The market for crypto-assets initially experienced a drop in value due to the depegging of the USDC, but it quickly rebounded after the Federal Reserve announced its support for banks on Sunday evening. However, despite this announcement, banking stocks were still subject to criticism on the following day.
The ghost of Lehman Brother is not far. The systemic risk of the banking system remains omnipresent.
1, 2, 3, and the Fed coming to the rescue, like déjà vu…
Never more than today has there been so much interest in holding cryptos. Cryptos have been sought as an hedge against banks and dominated all assets. For a few years already, a growing number of companies have been using crypto as a cash diversification tool in a low interest rate environment. Today, asking whether a company should “de-bank” part of its cash or why it might want to do so should be much less of a relevant question than HOW TO do it!
Granted, the FED showed up again to bail out the banks in trouble yet the liquidity risk remains and may be higher than ever! A company cannot afford to see its cash funds blocked, would it only be for a couple days, holding its breath hoping for the State to save the day one more time. In crypto, the availability of your funds does not depend on the financial strength of your intermediary but rather on the custody tool used. You OWN your crypto assets as evidently as any other of your belonging, although the physical evidence here is unquestionably verifiable on the blockchain. You are free to lend them or hold them safely in a wallet. In a bank on the other hand, you can merely claim a YOU OWE ME to your bank which ultimately decides what to do with it, whether or not or to whom it will lend it.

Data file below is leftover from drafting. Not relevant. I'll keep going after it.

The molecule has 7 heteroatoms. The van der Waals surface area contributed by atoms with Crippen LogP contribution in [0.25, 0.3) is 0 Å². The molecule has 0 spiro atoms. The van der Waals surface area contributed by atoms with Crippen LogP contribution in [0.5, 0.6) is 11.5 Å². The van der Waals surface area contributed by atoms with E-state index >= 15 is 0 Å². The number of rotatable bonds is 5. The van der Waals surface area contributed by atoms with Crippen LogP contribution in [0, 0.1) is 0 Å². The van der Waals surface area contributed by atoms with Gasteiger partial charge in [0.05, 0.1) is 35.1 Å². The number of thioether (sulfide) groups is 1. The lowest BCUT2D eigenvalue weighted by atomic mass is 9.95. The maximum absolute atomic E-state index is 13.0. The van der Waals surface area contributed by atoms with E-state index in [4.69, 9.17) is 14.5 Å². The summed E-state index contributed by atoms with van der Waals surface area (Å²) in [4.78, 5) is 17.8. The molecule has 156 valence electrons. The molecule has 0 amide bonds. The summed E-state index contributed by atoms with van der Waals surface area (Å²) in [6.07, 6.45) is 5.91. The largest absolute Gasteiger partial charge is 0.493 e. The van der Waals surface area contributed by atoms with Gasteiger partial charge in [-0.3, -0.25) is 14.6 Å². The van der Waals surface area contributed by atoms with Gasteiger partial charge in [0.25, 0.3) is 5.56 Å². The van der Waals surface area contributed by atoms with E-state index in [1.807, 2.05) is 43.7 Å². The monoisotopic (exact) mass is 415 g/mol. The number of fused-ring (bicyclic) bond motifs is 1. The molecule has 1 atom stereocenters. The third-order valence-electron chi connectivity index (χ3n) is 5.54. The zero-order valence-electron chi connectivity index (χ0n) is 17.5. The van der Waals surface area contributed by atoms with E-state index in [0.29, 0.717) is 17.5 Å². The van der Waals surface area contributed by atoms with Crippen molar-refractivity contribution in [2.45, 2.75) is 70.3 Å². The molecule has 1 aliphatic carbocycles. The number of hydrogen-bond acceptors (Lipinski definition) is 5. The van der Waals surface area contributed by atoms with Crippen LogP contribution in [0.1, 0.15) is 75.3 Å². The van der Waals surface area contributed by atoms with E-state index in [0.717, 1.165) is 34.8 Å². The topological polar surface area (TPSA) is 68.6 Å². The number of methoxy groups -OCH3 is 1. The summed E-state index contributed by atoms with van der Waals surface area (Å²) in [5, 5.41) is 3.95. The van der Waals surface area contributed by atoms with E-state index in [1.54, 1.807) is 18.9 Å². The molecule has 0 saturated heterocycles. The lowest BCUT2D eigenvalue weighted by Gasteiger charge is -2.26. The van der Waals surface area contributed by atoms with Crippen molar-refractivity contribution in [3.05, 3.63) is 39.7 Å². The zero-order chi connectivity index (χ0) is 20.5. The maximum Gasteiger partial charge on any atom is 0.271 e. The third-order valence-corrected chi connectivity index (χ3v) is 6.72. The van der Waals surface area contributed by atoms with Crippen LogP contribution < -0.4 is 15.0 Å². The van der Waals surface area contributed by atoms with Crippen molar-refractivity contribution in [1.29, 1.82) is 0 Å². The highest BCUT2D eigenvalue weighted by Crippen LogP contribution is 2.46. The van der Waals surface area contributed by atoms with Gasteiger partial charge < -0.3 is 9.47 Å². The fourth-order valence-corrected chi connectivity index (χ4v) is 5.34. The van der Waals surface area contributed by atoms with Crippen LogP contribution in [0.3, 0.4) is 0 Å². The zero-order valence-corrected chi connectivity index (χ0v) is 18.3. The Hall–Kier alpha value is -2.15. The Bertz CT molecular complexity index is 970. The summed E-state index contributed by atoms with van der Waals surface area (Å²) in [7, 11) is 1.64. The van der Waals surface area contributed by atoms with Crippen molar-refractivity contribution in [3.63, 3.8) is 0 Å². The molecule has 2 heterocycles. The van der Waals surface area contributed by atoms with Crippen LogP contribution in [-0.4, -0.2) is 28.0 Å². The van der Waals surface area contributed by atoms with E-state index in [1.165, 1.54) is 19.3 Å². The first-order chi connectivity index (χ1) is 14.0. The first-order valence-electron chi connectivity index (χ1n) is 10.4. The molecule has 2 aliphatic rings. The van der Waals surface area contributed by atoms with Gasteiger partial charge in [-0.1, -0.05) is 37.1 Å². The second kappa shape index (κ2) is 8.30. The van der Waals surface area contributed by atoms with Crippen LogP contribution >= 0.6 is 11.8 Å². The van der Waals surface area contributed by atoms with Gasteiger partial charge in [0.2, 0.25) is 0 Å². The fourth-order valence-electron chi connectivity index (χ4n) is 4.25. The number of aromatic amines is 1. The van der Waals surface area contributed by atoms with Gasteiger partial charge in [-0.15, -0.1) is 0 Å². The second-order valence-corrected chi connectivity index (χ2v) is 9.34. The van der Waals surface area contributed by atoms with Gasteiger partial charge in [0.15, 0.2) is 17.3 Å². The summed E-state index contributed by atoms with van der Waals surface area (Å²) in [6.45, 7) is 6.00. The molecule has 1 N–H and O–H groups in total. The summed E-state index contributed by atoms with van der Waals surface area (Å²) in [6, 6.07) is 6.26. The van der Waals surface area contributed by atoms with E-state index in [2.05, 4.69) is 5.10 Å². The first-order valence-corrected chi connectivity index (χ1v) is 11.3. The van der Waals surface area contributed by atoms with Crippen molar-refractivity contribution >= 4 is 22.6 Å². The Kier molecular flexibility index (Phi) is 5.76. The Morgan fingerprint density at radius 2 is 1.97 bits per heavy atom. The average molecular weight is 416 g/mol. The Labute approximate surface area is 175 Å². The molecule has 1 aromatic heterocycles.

No “crypto-FUD” this time
Over the weekend, USDC's value dropped to $0.85 after Stablecoin Issuer Circle reveals $3,3B SVB exposure and after Coinbase announced it would pause USDC/USD conversions until Monday due to concerns over Circle's banking partners' solvency. Circle had $3.3 billion in cash held at Silicon Valley Bank, which faced pressure from holding long-duration Treasuries purchased at lower rates.
First time ever we witness a USDC depeg. It did happened briefly to USDT before, although rather as a result of a continuous FUD and speculation for more than 2 years. Today it's the best student in the class, in its "centralized" category, which is challenged. There is a very important factor to acknowledge about this latest fact which is that there is no question about the reserves of USDC… the concern is a direct consequence of an external factor caused by TradFi. It should be considered a test, and USDC passed the test, with high honors! The advantage of this stablecoin is that its collateral is deposited in large banks, certainly fallible, but largely considered too big to fail. This is the decision to take if you trust a minimum of support from central banks. So the risk is basically the same than if you keep USD in a to Tier one US Bank, simply reported and diversified. Conversely, if you prefer to avoid the risk of bank failure, new algorithmic stablecoins are being launched by AAVE or CRV as we covered in one of our last newsletters.
The Fed, Treasury, and FDIC released a joint statement Sunday evening, stating that Signature Bank had closed and depositors of both Signature and
Silicon Valley Bank would be made whole. Shareholders, like some unsecured debt holders will not be protected, but the Fed will provide additional funding through the Bank Term Funding Program (BTFP) to eligible depository institutions. Circle resumed redemption, and USDC remains 100% backed.
They also announced a new banking partner, Cross River Bank, who will be charged with automated settlement for minting/redemption of USDC. Despite the advantageous terms of the BTFP, bank stocks are getting hammered to start the week.
No day off for this week
Additional shake ups are still expected for the week which is busy on the macroeconomic side:
US core CPI this afternoon at 1:30 p.m CET, US producer price tomorrow
and ECB on Thursday. Be careful for two weeks, with the delay in time changes, Wall-street will open an hour earlier for Europe CET at 2:30 p.m. instead of 3:30 p.m.
Sources: Blockworks, Bloomberg, CoinMarketCap. Picture : histoiredelafolie. fr